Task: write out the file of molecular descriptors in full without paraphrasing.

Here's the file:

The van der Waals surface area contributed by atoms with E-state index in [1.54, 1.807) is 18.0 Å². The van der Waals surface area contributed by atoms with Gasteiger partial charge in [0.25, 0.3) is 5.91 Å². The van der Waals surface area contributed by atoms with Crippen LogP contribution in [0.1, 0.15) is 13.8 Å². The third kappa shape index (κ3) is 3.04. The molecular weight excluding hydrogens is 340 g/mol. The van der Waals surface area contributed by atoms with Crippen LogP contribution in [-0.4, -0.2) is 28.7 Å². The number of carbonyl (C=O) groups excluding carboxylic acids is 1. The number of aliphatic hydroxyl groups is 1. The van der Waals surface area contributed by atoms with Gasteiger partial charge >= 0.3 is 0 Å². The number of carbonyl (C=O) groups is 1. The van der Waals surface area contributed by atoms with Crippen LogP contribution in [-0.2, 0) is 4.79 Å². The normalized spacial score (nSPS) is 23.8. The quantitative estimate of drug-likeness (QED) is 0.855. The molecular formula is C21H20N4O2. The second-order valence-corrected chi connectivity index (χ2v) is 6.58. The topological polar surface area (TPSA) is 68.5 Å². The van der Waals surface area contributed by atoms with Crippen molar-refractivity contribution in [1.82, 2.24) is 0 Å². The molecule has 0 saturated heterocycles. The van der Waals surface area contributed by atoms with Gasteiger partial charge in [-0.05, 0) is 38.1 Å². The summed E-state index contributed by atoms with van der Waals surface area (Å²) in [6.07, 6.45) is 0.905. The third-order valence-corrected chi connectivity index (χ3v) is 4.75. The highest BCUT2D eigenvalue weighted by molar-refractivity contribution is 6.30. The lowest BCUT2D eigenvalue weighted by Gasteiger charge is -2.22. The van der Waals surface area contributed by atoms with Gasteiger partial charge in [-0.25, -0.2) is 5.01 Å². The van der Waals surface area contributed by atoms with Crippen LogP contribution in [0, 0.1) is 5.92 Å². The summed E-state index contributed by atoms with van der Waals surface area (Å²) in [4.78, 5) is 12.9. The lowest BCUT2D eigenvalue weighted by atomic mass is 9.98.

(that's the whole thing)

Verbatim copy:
The van der Waals surface area contributed by atoms with E-state index in [1.54, 1.807) is 18.0 Å². The van der Waals surface area contributed by atoms with Gasteiger partial charge in [0.25, 0.3) is 5.91 Å². The van der Waals surface area contributed by atoms with Crippen LogP contribution in [0.1, 0.15) is 13.8 Å². The third kappa shape index (κ3) is 3.04. The molecular weight excluding hydrogens is 340 g/mol. The van der Waals surface area contributed by atoms with Crippen LogP contribution in [-0.4, -0.2) is 28.7 Å². The number of carbonyl (C=O) groups excluding carboxylic acids is 1. The number of aliphatic hydroxyl groups is 1. The van der Waals surface area contributed by atoms with Gasteiger partial charge >= 0.3 is 0 Å². The number of carbonyl (C=O) groups is 1. The van der Waals surface area contributed by atoms with Crippen LogP contribution in [-0.2, 0) is 4.79 Å². The normalized spacial score (nSPS) is 23.8. The quantitative estimate of drug-likeness (QED) is 0.855. The molecular formula is C21H20N4O2. The second-order valence-corrected chi connectivity index (χ2v) is 6.58. The topological polar surface area (TPSA) is 68.5 Å². The van der Waals surface area contributed by atoms with Crippen molar-refractivity contribution in [1.82, 2.24) is 0 Å². The molecule has 0 saturated heterocycles. The van der Waals surface area contributed by atoms with Gasteiger partial charge in [-0.05, 0) is 38.1 Å². The summed E-state index contributed by atoms with van der Waals surface area (Å²) in [6.07, 6.45) is 0.905. The third-order valence-corrected chi connectivity index (χ3v) is 4.75. The highest BCUT2D eigenvalue weighted by molar-refractivity contribution is 6.30. The lowest BCUT2D eigenvalue weighted by Gasteiger charge is -2.22. The van der Waals surface area contributed by atoms with Gasteiger partial charge in [-0.25, -0.2) is 5.01 Å². The van der Waals surface area contributed by atoms with Crippen LogP contribution in [0, 0.1) is 5.92 Å². The summed E-state index contributed by atoms with van der Waals surface area (Å²) in [4.78, 5) is 12.9. The lowest BCUT2D eigenvalue weighted by atomic mass is 9.98.